Selle Italia Flite Carbonio Saddles

4.33/5 (6 Reviews)
MSRP : $250.00

Product Description

The Selle Italia Kit Carbonio road saddle is a lightweight saddle that does not sacrifice comfort of performance to shave grams. Simply put: the best of both worlds.

Review Options:  Sorted by Latest Review | Sort by Best Rating

Reviews 1 - 5 (6 Reviews Total) | Next 5

User Reviews

Overall Rating:3
Value Rating:4
Submitted by pbrasseur a Recreational Rider

Date Reviewed: April 24, 2008

Strengths:    Weight (obviously) and looks.

Weaknesses:    Comfort (so far), flexing noise.

Bottom Line:   
Got this on my new Pinarello Prince. Looks great on an already fantastic bike, but feels quite harsh compared to the older SLR TransAm on my TCR Giant. Will probably get used to it however.

The worst though is a rattling noise that occurs often when riding on bad roads (not an option in Montreal area). I understand the carbon rails can flex to allows greater comfort but they are noisy doing so. That may cause my to replace the saddle.

Expand full review >>

Favorite Ride:   Pinarello Prince (2008)

Price Paid:    $9200.00

Purchased At: (To

Similar Products Used:   SLR Trans Am

Bike Setup:   SRAM RED, Mavic R-Sys

Overall Rating:4
Value Rating:4
Submitted by willyboy a Recreational Rider

Date Reviewed: September 16, 2007

Strengths:    Light, shape, looks.

Weaknesses:    Insufficient padding.

Bottom Line:   
This saddle came with my Scott Addict. It looks great and is very light (like the bike). Its OK for rides under 2 hours. After that you really feel pain from the lack of any padding. Switched to my Fizik allante and no more pain. So this is a good saddle for shorter rides but for all day in the saddle its just too spartan.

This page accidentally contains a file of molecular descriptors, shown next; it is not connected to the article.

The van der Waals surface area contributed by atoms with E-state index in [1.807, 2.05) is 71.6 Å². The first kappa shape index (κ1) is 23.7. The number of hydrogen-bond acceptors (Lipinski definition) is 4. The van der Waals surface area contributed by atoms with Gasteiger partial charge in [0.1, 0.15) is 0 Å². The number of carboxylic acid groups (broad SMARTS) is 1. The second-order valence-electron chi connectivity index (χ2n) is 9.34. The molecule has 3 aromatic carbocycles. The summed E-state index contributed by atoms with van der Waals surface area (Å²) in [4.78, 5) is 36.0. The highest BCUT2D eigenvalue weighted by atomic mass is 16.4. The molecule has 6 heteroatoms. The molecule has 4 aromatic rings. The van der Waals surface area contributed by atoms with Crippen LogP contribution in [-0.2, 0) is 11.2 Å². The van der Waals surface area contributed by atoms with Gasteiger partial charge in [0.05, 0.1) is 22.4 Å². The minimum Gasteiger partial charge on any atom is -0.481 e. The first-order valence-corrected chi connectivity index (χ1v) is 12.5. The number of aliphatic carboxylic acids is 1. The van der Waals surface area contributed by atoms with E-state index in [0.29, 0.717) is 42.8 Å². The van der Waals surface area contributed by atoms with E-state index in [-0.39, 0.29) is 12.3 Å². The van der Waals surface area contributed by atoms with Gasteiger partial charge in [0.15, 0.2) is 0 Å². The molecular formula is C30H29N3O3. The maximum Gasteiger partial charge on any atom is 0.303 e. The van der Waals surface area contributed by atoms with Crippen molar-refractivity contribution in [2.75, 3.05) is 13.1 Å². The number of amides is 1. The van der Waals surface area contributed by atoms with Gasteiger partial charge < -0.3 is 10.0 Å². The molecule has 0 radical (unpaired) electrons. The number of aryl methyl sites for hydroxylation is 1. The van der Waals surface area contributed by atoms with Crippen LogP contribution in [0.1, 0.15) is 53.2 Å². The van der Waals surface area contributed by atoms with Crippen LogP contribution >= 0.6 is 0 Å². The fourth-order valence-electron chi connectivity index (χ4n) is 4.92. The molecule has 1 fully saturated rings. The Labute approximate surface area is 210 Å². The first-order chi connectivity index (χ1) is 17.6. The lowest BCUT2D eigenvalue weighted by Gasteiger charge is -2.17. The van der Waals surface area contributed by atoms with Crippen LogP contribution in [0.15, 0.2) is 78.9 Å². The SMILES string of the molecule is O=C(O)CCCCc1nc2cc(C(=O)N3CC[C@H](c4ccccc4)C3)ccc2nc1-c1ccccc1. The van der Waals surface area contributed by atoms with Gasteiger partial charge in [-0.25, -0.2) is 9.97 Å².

Expand full review >>

Similar Products Used:   Fizik Allante, Arionne.

Bike Setup:   Scott Addict R3 with Kysrim ES wheels and SRAM Force.

Overall Rating:5
Value Rating:4
Submitted by 24Hours a Road Racer

Date Reviewed: September 24, 2006

Strengths:    Light, comfortable (good shape) and competitively priced for weight.

Weaknesses:    Pricy; also, I would have liked if Flite had made this w/ tubular rails for the sake of added durability.

Bottom Line:   
When I paid out the nose for my Seven at Dave's Cycles in Cos Cob, CT I specifically asked for a Flite saddle, but Mr. Knowitall Glen put that horrible Specialized toupee on instead and I suffered severe pain from that saddle 'til the day I replaced it w/ the Carbinio, which is shaped just like the regular Flite and delivers a civilized ride feel. It is light, comfortable and worth the price.

Expand full review >>

Favorite Ride:   Seven Aerios

Price Paid:    $7500.00

Purchased At:   The WORST Dave's Cyc

Similar Products Used:   Specialized Toupee -- Horrible
Flite Ti -- Great, but dated

Bike Setup:   I have a custom Seven Aerios w/ full D/A 7800 and D/A wheels, soon add the Mavic Ksyrium ES. Carbon bars, stem, SP and Ti bolts where possible.

Overall Rating:5
Value Rating:5
Submitted by boobooboo a Recreational Rider

Date Reviewed: May 30, 2005